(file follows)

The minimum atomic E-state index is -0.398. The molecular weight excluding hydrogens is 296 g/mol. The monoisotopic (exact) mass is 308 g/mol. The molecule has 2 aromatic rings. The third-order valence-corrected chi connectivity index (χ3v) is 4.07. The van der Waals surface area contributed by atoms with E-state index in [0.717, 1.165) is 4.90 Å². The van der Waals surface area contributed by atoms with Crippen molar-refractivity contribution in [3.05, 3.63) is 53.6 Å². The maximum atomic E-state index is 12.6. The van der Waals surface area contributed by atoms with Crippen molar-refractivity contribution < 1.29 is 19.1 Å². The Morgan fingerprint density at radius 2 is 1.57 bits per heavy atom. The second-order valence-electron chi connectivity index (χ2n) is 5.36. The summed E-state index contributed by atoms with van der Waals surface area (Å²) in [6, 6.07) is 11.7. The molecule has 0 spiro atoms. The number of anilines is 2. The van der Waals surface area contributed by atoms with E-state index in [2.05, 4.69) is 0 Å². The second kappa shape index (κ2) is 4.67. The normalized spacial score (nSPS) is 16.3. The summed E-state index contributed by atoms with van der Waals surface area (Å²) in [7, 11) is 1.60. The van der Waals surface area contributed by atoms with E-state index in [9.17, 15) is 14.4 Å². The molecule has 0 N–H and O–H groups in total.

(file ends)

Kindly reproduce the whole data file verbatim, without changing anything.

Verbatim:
The minimum atomic E-state index is -0.398. The molecular weight excluding hydrogens is 296 g/mol. The monoisotopic (exact) mass is 308 g/mol. The molecule has 2 aromatic rings. The third-order valence-corrected chi connectivity index (χ3v) is 4.07. The van der Waals surface area contributed by atoms with E-state index in [0.717, 1.165) is 4.90 Å². The van der Waals surface area contributed by atoms with Crippen molar-refractivity contribution in [3.05, 3.63) is 53.6 Å². The maximum atomic E-state index is 12.6. The van der Waals surface area contributed by atoms with Crippen molar-refractivity contribution < 1.29 is 19.1 Å². The Morgan fingerprint density at radius 2 is 1.57 bits per heavy atom. The second-order valence-electron chi connectivity index (χ2n) is 5.36. The summed E-state index contributed by atoms with van der Waals surface area (Å²) in [6, 6.07) is 11.7. The molecule has 0 spiro atoms. The number of anilines is 2. The van der Waals surface area contributed by atoms with E-state index in [2.05, 4.69) is 0 Å². The second kappa shape index (κ2) is 4.67. The normalized spacial score (nSPS) is 16.3. The summed E-state index contributed by atoms with van der Waals surface area (Å²) in [7, 11) is 1.60. The van der Waals surface area contributed by atoms with E-state index in [9.17, 15) is 14.4 Å². The molecule has 0 N–H and O–H groups in total.